Published on Countercurrents.org, by K.A. Shaji, 13 March, 2008.
At the time of his birth, Pokkan’s umbilical chord looked like the bloated, elongated seed of the mangrove tree, and people affectionately tweaked his name to ‘Pokkudan’, a play on his physical condition. It was this kid with the bloated umbilical chord, born to untouchable pulaya parents in a Kerala village in the early 1930s, who went on to become the legendary Kallen Pokkudan, a name now synonymous with mangrove conservation not only in the state, but all over India …
… COLLECTING THE seeds of the mangrove trees was strenuous work. Besides, the swamps were choked with waste. The seedlings planted initially didn’t take root because he didn’t know the techniques well. But when the 300 seedlings he planted the following year grew, Pokkudan’s work began to be noticed. Soon, the media, environmentalists and forest officials arrived on the scene. With Pokkudan’s help, the Department of Forests set up a mangrove nursery of around 30,000 seedlings. Youth clubs organised campaigns about the need to preserve mangrove forests. People began to put up resistance against destruction of wetlands in the name of development.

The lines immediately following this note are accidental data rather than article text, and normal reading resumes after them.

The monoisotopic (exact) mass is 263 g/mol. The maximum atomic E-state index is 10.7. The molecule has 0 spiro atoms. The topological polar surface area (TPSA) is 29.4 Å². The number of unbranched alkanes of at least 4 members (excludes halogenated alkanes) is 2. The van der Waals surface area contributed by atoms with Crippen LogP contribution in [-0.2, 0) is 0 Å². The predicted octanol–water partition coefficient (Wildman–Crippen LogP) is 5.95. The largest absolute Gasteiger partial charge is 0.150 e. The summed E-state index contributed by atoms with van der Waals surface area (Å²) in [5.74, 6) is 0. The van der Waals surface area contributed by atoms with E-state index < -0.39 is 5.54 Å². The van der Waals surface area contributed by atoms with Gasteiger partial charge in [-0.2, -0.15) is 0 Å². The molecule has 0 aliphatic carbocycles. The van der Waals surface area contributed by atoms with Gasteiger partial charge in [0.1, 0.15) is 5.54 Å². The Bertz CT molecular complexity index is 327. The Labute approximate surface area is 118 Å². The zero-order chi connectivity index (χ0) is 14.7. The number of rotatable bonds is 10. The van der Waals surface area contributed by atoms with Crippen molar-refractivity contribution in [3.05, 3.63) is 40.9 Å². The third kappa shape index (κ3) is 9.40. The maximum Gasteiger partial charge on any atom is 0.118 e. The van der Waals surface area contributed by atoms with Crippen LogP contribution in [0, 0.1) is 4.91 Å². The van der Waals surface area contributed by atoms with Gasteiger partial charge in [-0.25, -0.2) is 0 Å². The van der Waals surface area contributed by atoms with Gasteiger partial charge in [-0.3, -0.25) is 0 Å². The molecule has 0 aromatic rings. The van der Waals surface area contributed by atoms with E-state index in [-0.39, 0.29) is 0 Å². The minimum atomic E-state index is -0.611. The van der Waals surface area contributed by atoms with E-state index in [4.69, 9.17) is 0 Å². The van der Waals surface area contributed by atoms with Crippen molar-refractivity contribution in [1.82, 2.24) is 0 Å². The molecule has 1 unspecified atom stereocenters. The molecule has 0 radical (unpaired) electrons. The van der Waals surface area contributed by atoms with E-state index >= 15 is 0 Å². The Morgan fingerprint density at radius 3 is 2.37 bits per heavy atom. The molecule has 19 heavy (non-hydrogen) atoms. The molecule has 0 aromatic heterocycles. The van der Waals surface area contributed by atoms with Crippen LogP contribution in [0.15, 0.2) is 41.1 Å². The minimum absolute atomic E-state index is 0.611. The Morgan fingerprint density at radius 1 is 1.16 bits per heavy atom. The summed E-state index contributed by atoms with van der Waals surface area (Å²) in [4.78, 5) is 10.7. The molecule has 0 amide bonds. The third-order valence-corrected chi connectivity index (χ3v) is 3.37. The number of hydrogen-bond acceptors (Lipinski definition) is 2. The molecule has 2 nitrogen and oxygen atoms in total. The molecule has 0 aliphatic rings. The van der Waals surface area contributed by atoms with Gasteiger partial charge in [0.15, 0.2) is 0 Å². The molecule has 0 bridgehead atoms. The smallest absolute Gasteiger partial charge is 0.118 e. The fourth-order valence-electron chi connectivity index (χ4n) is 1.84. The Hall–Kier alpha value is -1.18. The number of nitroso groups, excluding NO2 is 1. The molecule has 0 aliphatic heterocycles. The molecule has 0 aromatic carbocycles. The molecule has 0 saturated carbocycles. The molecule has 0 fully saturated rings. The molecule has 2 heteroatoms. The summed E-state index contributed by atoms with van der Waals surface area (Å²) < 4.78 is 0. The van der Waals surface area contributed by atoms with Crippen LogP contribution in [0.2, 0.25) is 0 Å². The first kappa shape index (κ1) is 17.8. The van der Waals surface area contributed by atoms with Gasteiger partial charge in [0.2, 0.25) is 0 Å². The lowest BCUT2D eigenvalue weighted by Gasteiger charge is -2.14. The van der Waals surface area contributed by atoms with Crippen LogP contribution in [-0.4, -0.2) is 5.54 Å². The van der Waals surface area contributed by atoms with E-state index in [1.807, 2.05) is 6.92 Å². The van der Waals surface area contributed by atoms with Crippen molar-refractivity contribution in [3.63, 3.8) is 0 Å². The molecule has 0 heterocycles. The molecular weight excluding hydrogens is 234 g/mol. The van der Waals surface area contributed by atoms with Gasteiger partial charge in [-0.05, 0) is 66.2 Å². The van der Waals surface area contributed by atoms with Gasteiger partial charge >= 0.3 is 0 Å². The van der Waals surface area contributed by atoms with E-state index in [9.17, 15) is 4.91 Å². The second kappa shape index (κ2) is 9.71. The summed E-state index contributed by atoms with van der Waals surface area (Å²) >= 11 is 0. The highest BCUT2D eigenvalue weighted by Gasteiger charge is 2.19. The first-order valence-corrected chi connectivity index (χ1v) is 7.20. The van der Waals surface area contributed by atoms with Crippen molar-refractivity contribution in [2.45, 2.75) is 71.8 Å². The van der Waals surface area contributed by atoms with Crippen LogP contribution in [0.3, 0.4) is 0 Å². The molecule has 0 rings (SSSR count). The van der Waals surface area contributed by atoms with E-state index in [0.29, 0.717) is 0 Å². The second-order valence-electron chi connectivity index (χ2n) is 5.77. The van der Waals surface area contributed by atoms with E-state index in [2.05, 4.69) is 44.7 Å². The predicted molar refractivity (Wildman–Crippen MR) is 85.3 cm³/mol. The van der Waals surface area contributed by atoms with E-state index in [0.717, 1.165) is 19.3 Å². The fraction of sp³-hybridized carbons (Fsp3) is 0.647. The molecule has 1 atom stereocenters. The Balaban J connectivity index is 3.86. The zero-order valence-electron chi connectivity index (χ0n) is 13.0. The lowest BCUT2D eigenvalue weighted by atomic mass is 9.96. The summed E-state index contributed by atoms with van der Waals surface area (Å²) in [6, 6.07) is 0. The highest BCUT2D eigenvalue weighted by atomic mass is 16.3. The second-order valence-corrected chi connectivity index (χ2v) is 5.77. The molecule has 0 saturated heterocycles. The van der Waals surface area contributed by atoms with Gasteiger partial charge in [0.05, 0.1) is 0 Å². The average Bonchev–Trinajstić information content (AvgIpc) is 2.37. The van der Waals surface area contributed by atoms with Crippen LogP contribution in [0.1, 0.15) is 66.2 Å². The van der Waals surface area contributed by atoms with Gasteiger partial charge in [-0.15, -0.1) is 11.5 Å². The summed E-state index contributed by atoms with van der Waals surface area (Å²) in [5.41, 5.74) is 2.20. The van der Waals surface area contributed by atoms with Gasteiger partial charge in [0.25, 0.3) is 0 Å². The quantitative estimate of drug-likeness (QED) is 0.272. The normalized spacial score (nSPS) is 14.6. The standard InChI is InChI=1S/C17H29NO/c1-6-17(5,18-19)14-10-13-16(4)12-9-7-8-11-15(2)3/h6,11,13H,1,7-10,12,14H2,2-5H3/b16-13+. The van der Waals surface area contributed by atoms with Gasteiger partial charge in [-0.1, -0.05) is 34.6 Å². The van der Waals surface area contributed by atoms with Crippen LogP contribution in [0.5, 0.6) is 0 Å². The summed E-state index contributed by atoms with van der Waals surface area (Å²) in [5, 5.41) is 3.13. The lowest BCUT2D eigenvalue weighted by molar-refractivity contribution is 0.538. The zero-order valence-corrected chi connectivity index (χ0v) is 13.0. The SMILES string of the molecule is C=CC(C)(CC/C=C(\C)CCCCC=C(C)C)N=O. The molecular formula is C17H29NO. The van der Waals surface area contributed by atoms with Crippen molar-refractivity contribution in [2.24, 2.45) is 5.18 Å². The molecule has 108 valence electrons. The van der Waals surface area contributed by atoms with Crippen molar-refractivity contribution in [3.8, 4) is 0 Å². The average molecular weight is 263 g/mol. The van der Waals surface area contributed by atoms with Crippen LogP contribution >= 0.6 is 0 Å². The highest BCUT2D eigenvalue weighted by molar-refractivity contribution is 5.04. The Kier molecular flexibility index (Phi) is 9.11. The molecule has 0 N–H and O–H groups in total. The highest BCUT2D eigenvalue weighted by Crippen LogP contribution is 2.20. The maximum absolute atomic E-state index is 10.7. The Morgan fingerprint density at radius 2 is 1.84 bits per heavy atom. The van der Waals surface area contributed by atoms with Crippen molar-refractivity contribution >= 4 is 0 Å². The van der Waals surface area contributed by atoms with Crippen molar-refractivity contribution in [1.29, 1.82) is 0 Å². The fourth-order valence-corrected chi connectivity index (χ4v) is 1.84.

In Kerala, Kallen Pokkudan is the last word on swamp ecosystems. He talks of a Dalit’s oppression in the same breath as the slow death of an ecosystem. “The birds that roam the skies and nest in mangrove branches, tree heads, paddy fields and river banks also have a life similar to ours. As a Dalit, I had always tilled the earth for others. Maybe that’s why I tried to go deeper into the possibilities of protecting mangroves.” The idea of man as a child of nature is complete when he says, “If someone asks me how I want to be known in future, I would say Kandal Pokkudan /Mangrove Pokkudan. (full text).